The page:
So, what did she paint? Her­self, mostly. She favoured the naïve style of Mex­i­can pop­u­lar art – flat and two-di­men­sional, us­ing bold colours in oil or acrylic, and sym­bols ref­er­enc­ing as­pects of na­tional her­itage. Nowa­days, her works fetch be­tween £6 mil­lion and £11 mil­lion. Ear­lier this year, when the V&A launched the web­site to ac­com­pany its ex­hi­bi­tion, it crashed on the first day of ticket sales, ow­ing to the num­ber of vis­i­tors. It is the fastest-sell­ing ex­hi­bi­tion the mu­seum has ever staged.

Kahlo had long fin­gers and thick, beetly eye­brows that al­most met in the mid­dle – a sig­na­ture look – and a mous­tache that she em­pha­sises in her paint­ings. When once she shaved it off, Rivera said he wished she hadn’t, be­cause he liked it so much. She was small and walked awk­wardly, of­ten wear­ing a built-up shoe. She loved jew­ellery and al­ways wore red lip­stick, yet she was man­nish, as her self-por­traits show.

In­cluded in the V&A ex­hi­bi­tion are three of the many sur­gi­cal corsets Kahlo had to wear after her ac­ci­dent. She painted pat­terns on them, some of them de­pict­ing in­stru­ments of tor­ture, and one a bro­ken col­umn, sym­bol­is­ing her frac­tured spine. Much of the ma­te­rial in the new show was sealed at the fam­ily’s re­quest un­til 2004. The em­bargo, ini­ti­ated by Rivera and per­pet­u­ated by later guardians, may have been to keep se­cret de­tails of the bi­sex­u­al­ity re­vealed in her let­ters and diaries.

Kahlo was born in La Casa Azul – the Blue House, which I vis­ited in Coyoacán, an old neigh­bour­hood in the south-west of Mex­ico City. Light fell in squares on the yel­low floors as I looked around the elab­o­rately dec­o­rated rooms, and a breeze wafted in the scent of frangi­pani. Rivera later bought the one-storey prop­erty from Kahlo’s par­ents, but in his wife’s name. The cou­ple lived there on and off from 1929 to 1954, with in­ter­mis­sions that in­cluded four years in the United States, when Rivera was paint­ing so­cial­re­al­ist mu­rals for the Rock­e­fellers. They cre­ated a home in their own im­age – now the metic­u­lously re­stored Frida Kahlo Mu­seum. Its cu­ra­tors loaned most of the arte­facts for the Lon­don ex­hi­bi­tion.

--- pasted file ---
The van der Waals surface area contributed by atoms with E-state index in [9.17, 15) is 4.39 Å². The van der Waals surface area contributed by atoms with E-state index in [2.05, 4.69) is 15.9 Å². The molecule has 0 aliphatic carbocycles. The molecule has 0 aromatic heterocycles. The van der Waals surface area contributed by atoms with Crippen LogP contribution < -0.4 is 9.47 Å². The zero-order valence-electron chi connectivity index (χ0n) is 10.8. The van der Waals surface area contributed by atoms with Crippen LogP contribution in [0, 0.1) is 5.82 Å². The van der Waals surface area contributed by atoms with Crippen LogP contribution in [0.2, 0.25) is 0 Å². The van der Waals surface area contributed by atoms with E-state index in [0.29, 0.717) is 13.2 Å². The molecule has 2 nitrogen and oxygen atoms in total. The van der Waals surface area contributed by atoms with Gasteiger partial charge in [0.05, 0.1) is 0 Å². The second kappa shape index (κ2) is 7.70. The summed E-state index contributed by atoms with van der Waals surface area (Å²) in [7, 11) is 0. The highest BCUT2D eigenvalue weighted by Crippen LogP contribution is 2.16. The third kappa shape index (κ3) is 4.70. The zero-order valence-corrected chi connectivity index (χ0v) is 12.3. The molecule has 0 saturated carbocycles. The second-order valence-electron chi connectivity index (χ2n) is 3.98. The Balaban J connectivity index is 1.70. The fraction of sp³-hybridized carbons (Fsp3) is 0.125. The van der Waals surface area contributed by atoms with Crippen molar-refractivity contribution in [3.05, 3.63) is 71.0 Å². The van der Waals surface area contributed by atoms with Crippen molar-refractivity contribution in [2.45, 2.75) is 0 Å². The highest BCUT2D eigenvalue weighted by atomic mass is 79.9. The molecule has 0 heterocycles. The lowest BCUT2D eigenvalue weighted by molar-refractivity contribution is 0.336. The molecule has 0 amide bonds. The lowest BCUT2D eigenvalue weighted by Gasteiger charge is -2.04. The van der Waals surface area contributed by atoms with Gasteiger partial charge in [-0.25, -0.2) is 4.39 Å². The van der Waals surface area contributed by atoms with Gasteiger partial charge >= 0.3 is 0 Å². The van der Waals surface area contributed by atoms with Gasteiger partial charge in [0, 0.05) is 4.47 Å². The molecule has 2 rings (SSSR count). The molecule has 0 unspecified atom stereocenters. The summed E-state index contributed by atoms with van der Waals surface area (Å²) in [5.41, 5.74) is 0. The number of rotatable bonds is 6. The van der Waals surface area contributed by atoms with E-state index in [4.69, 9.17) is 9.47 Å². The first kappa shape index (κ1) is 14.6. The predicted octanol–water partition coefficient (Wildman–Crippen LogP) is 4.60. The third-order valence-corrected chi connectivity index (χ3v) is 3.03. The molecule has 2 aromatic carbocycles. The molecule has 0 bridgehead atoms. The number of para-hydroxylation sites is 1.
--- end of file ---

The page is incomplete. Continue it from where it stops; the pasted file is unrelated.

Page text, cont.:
Still revered as a coun­ter­cul­tural and fem­i­nist pioneer, Kahlo moved in rad­i­cal-chic cir­cles. To­day, she’d be called a cham­pagne so­cial­ist. She em­braced com­mu­nism and Marx­ism, paint­ing a ham­mer and sickle on one of her corsets. Rivera was also a com­mit­ted com­mu­nist and vis­ited the So­viet Union twice. From Jan­uary 1937 to May 1939, the pair hosted the fugitive Leon Trot­sky and his wife Natalia in the Blue House. Rivera had sought per­mis­sion from the Mex­i­can pres­i­dent, Lázaro Cár­de­nas, but the two artists risked their lives by as­so­ci­at­ing with Trot­sky. They bricked up the win­dows fac­ing the street and built a se­cu­rity tower. Kahlo and Trot­sky had an af­fair for six months dur­ing this pe­riod. He was old and wornout, but she was al­ways up for an ad­ven­ture.